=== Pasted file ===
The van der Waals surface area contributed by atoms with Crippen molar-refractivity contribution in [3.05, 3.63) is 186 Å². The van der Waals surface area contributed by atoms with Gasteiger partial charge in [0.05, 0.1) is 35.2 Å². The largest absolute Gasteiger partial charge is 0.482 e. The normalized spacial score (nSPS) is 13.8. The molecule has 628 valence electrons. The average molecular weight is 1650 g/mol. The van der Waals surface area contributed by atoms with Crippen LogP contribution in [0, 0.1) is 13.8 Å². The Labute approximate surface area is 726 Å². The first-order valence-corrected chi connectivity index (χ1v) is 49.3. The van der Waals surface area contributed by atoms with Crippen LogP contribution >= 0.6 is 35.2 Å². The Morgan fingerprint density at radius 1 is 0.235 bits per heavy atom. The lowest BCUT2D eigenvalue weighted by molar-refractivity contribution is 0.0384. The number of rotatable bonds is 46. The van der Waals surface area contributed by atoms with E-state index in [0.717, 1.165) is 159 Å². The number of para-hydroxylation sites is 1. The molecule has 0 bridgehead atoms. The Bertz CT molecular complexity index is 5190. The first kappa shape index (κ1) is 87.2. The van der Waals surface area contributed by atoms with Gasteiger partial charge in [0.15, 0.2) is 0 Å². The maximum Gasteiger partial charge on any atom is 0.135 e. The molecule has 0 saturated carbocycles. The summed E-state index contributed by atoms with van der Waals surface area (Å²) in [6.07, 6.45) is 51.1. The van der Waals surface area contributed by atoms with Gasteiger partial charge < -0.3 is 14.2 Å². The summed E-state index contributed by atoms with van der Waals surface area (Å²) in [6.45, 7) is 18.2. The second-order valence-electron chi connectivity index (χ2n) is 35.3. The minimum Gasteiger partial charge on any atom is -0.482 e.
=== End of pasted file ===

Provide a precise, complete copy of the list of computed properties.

The van der Waals surface area contributed by atoms with Crippen molar-refractivity contribution in [3.05, 3.63) is 186 Å². The van der Waals surface area contributed by atoms with Gasteiger partial charge in [0.05, 0.1) is 35.2 Å². The largest absolute Gasteiger partial charge is 0.482 e. The normalized spacial score (nSPS) is 13.8. The molecule has 628 valence electrons. The average molecular weight is 1650 g/mol. The van der Waals surface area contributed by atoms with Crippen LogP contribution in [0, 0.1) is 13.8 Å². The Labute approximate surface area is 726 Å². The first-order valence-corrected chi connectivity index (χ1v) is 49.3. The van der Waals surface area contributed by atoms with Crippen LogP contribution >= 0.6 is 35.2 Å². The Morgan fingerprint density at radius 1 is 0.235 bits per heavy atom. The lowest BCUT2D eigenvalue weighted by molar-refractivity contribution is 0.0384. The number of rotatable bonds is 46. The van der Waals surface area contributed by atoms with E-state index in [0.717, 1.165) is 159 Å². The number of para-hydroxylation sites is 1. The molecule has 0 bridgehead atoms. The Bertz CT molecular complexity index is 5190. The first kappa shape index (κ1) is 87.2. The van der Waals surface area contributed by atoms with Gasteiger partial charge in [0.15, 0.2) is 0 Å². The maximum Gasteiger partial charge on any atom is 0.135 e. The molecule has 0 saturated carbocycles. The summed E-state index contributed by atoms with van der Waals surface area (Å²) in [6.07, 6.45) is 51.1. The van der Waals surface area contributed by atoms with Gasteiger partial charge < -0.3 is 14.2 Å². The summed E-state index contributed by atoms with van der Waals surface area (Å²) in [6.45, 7) is 18.2. The second-order valence-electron chi connectivity index (χ2n) is 35.3. The minimum Gasteiger partial charge on any atom is -0.482 e.